Turns out that Apple broke the responder chain as it used to work on Mac and non-storyboard apps. I’m filing this as a bug report to find out if this indeed a bug or an “undocumented feature”. rdar://12402078
Update Oct 5th: Apple closed this as suplicate of rdar://12395544
Sep 29, 2012
Do you remember, back when you first opened Interface Builder?
How long did it take you to understand the purpose of File’s Owner?
That is a proxy for the object that loads this NIB, usually a UIViewController. This allows you to connect IBOutlets and IBActions with elements contained in the NIB file. IB knows about these because you tell it what class the File’s Owner has and from parsing this class’ header it finds all things that you can connect to by the IBOutlet and IBAction keyword.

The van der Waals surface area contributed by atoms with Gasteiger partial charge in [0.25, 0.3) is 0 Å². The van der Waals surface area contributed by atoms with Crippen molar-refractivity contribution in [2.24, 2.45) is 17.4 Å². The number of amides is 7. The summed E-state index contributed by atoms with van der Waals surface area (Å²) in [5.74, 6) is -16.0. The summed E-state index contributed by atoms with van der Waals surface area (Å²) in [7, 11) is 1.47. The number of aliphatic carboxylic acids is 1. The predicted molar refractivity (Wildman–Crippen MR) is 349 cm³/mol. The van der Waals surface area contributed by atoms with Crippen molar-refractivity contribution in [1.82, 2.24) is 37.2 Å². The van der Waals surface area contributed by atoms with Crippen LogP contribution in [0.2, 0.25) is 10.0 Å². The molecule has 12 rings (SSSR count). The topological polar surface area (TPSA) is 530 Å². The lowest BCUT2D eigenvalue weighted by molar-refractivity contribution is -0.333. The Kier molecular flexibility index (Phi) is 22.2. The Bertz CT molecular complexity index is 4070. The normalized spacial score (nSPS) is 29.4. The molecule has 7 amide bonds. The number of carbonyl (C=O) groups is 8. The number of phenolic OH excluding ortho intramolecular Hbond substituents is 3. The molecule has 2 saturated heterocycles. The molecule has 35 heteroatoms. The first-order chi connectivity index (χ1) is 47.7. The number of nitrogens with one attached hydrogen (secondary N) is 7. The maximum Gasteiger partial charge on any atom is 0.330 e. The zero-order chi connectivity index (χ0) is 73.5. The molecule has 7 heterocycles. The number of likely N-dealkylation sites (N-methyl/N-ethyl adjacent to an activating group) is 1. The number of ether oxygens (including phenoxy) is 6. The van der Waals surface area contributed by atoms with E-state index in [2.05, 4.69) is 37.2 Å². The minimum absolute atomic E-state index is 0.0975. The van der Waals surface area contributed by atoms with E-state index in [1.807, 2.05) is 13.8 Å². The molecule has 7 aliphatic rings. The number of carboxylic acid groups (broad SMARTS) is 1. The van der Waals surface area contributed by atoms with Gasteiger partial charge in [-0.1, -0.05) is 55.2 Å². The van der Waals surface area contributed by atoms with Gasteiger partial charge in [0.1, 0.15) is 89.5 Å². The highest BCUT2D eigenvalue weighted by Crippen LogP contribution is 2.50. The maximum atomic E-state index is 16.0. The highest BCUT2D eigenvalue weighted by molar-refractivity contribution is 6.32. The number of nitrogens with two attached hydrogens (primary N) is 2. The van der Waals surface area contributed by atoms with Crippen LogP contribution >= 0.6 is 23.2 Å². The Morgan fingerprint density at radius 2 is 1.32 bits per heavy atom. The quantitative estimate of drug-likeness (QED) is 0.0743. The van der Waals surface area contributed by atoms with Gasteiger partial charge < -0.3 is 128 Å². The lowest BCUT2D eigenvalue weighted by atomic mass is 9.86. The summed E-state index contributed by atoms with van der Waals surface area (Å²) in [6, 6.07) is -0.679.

That one was easy. Second question: How long did it take you to understand the purpose of First Responder?
If you are like me then you started out developing for the iPhone and other iOS devices. And then you probably also learned to ignore this proxy object because on iOS it does not serve an obvious purpose. In fact you can go for years developing iOS apps without ever doing anything with it. I know I did.
It is only know that I am starting to dabble in developing for the Mac that I had to begin to develop and appreciation for the responder chain. And so finally I understand the purpose and usefulness of the “First Responder” object and I want to share this with you.
Sep 28, 2012
… no, were not talking about the kind of fun that burns when taking a leak. In this article I want to summarize what I learned over the past weeks about working with Universal Type Identifiers.
On Windows files where always only identified by their file extension. In the olden days Apple was using multiple additional methods of determining what to do with certain files, amongst them HFS codes and MIME types.